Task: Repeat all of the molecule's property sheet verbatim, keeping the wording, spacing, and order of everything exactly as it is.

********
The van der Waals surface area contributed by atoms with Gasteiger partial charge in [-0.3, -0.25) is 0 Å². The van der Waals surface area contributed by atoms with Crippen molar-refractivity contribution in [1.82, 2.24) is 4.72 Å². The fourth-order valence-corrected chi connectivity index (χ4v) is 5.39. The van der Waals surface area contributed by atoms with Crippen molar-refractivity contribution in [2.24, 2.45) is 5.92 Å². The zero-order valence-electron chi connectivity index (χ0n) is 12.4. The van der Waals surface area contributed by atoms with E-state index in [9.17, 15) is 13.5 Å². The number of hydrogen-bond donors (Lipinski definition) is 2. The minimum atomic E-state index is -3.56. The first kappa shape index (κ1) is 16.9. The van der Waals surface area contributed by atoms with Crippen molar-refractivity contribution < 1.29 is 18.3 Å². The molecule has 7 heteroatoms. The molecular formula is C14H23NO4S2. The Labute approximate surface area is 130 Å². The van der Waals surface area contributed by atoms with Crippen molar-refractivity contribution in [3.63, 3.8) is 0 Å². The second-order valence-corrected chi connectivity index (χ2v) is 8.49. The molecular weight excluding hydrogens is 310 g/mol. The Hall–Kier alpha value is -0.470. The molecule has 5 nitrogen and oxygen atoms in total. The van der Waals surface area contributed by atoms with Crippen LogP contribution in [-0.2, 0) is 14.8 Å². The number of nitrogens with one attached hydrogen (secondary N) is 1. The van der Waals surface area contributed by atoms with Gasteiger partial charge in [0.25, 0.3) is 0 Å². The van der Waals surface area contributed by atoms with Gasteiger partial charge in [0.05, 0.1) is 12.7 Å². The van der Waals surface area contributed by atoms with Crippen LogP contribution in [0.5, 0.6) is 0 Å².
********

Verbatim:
The van der Waals surface area contributed by atoms with Gasteiger partial charge in [-0.3, -0.25) is 0 Å². The van der Waals surface area contributed by atoms with Crippen molar-refractivity contribution in [1.82, 2.24) is 4.72 Å². The fourth-order valence-corrected chi connectivity index (χ4v) is 5.39. The van der Waals surface area contributed by atoms with Crippen molar-refractivity contribution in [2.24, 2.45) is 5.92 Å². The zero-order valence-electron chi connectivity index (χ0n) is 12.4. The van der Waals surface area contributed by atoms with E-state index in [9.17, 15) is 13.5 Å². The number of hydrogen-bond donors (Lipinski definition) is 2. The minimum atomic E-state index is -3.56. The first kappa shape index (κ1) is 16.9. The van der Waals surface area contributed by atoms with Crippen molar-refractivity contribution < 1.29 is 18.3 Å². The molecule has 7 heteroatoms. The molecular formula is C14H23NO4S2. The Labute approximate surface area is 130 Å². The van der Waals surface area contributed by atoms with Crippen molar-refractivity contribution in [3.63, 3.8) is 0 Å². The second-order valence-corrected chi connectivity index (χ2v) is 8.49. The molecular weight excluding hydrogens is 310 g/mol. The Hall–Kier alpha value is -0.470. The molecule has 5 nitrogen and oxygen atoms in total. The van der Waals surface area contributed by atoms with Crippen LogP contribution in [-0.2, 0) is 14.8 Å². The number of nitrogens with one attached hydrogen (secondary N) is 1. The van der Waals surface area contributed by atoms with Gasteiger partial charge in [0.25, 0.3) is 0 Å². The van der Waals surface area contributed by atoms with Gasteiger partial charge in [0.05, 0.1) is 12.7 Å². The van der Waals surface area contributed by atoms with Crippen LogP contribution in [0.5, 0.6) is 0 Å².